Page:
Thursday, February 7, 2013

Alhambra I--Introduction and Alacazaba

The Alhambra started its existence as a 9th century Moorish fortification on the hill overlooking Granada, Spain. Yusuf I, Sultan of Granada, converted it into a royal palace in 1333. The complex was intended to be a paradise on earth and several caliphs of the Nasrid dynasty left their mark in the following 160 years. When the Catholic Monarchs reconquered Granada, they began extensive repairs and extensions. Emperor Charles V built a palace there as well, a model of Spanish Renaissance architecture. The glory of the Alhambra faded over the centuries until Washington Irving stayed there in 1829. He was inspired during his stay to write "Tales of the Alhambra," which fired the imagination of his many readers. It was declared a national monument in 1870 but extensive restoration would only happen in the 20th century. In 1984 it was declared a World Heritage Site by UNESCO.

We'll start our tour with the furthest away from the entrance but also the furthest away in history--the Alcazaba or the military fort. The fort is on the very point of the hill where the Alhambra is located, commanding a magnificent view of Granada. The view as you approach the fort is more intimidating than exhilarating.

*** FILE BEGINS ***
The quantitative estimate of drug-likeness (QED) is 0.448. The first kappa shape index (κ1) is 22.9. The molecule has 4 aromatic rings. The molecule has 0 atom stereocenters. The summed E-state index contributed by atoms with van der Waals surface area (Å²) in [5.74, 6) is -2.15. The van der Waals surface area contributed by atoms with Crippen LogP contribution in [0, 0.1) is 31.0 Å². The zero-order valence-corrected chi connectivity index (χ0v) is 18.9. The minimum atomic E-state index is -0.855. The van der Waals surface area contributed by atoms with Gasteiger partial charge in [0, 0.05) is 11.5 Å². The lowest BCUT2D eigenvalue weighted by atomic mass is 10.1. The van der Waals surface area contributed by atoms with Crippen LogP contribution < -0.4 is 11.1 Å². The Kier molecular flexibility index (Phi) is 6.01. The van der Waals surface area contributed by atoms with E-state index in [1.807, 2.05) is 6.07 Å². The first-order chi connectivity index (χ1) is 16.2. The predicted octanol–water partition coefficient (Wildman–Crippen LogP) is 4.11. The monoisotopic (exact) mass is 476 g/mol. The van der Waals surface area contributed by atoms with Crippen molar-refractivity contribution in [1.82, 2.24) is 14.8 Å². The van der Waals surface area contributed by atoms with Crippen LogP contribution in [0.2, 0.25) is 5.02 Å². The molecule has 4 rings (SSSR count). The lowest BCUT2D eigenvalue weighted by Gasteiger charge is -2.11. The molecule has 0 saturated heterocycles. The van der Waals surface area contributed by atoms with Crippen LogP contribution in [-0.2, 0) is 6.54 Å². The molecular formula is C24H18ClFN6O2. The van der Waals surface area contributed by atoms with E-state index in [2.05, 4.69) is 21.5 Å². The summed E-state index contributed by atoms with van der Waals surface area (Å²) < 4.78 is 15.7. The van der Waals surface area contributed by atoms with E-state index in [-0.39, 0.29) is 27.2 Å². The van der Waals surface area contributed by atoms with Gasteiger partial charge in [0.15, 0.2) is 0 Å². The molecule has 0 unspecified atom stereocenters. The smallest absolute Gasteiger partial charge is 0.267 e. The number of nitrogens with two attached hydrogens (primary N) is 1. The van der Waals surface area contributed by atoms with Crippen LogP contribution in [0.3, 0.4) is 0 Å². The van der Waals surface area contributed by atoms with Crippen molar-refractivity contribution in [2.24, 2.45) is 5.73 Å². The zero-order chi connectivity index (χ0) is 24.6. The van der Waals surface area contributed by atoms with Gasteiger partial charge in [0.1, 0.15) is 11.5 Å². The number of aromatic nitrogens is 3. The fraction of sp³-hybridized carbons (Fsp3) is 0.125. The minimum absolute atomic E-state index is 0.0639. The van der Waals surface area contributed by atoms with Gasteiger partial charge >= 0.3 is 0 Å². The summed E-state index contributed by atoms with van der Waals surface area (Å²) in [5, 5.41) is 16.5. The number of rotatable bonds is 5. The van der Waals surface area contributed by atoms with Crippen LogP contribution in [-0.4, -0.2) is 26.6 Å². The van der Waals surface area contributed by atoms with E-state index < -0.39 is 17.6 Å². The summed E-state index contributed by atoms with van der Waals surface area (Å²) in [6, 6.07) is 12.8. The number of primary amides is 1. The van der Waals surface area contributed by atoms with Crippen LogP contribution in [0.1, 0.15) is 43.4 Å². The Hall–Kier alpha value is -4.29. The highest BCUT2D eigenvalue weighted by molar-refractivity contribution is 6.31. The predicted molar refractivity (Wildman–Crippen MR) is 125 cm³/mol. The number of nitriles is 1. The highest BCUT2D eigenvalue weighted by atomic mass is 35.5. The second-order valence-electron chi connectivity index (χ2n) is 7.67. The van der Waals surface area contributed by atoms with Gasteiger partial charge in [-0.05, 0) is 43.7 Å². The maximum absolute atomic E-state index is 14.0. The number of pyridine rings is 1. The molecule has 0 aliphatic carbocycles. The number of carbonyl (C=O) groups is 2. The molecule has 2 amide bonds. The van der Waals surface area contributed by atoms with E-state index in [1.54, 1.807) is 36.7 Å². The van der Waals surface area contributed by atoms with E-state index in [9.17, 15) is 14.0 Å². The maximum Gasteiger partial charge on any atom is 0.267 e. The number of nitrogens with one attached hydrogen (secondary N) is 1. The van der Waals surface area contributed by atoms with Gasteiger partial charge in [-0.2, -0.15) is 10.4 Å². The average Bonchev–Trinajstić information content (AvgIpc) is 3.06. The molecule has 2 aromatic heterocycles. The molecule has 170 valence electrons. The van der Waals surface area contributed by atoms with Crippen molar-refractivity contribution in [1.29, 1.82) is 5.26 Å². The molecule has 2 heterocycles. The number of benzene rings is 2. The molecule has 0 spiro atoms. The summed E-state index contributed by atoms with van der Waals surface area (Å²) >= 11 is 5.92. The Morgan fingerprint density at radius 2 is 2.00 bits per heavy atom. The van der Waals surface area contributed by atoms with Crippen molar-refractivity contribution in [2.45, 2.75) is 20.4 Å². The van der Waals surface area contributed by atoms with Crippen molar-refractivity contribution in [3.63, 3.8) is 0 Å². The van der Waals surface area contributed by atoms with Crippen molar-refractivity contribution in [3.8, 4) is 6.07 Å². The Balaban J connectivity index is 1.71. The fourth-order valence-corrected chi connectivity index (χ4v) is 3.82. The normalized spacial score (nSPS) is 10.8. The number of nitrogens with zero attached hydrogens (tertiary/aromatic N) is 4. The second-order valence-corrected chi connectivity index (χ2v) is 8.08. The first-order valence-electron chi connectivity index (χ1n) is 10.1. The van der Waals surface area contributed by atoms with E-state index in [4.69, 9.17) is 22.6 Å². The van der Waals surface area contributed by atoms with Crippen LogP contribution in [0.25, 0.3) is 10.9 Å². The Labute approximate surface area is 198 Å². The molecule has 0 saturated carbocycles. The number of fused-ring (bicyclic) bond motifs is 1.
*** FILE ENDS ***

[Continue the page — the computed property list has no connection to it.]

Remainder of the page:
Entrance and main keep

J and I wandered the walls and climbed the towers. Our first climb was the Torre del Homenaje, which is the keep. The view from the top took what breath we had left from climbing the tower.

Looking back to the Nasrid Palaces (left) and Palace of Charles V (right)

We went back down the tower and through the Plaza de Armas, where the soldiers would have been quartered. When the sultans were in control, their guards were stationed here and would have kept order in the Alhambra if necessary.

Too much contrast between the glorious fortification and the humble ruins of the soldiers!

J happy to wander through another maze

From there, we climbed the Torre de la Vela or the Watchtower, where the soldiers could see all of Granada and were able to signal if there was any emergency.

On the way to the watchtower, looking back to the keep

Granada with the cathedral off on the left

More of Granada

The Alcazaba as seen from the Watchtower

Early-era early warning system

We walked over to the Torre de la Polvora or Gunpowder Tower which gave a nice view of the gardens and Red Towers off to our south.

Granada Cathedral closer to the middle as seen from the Gunpowder Tower

Gardens with the Red Towers on the right

We then came back out of the Alcazaba to rejoin Mommy and L at the Palace of Charles V, where they were trying to stay warm. That will be our next post!

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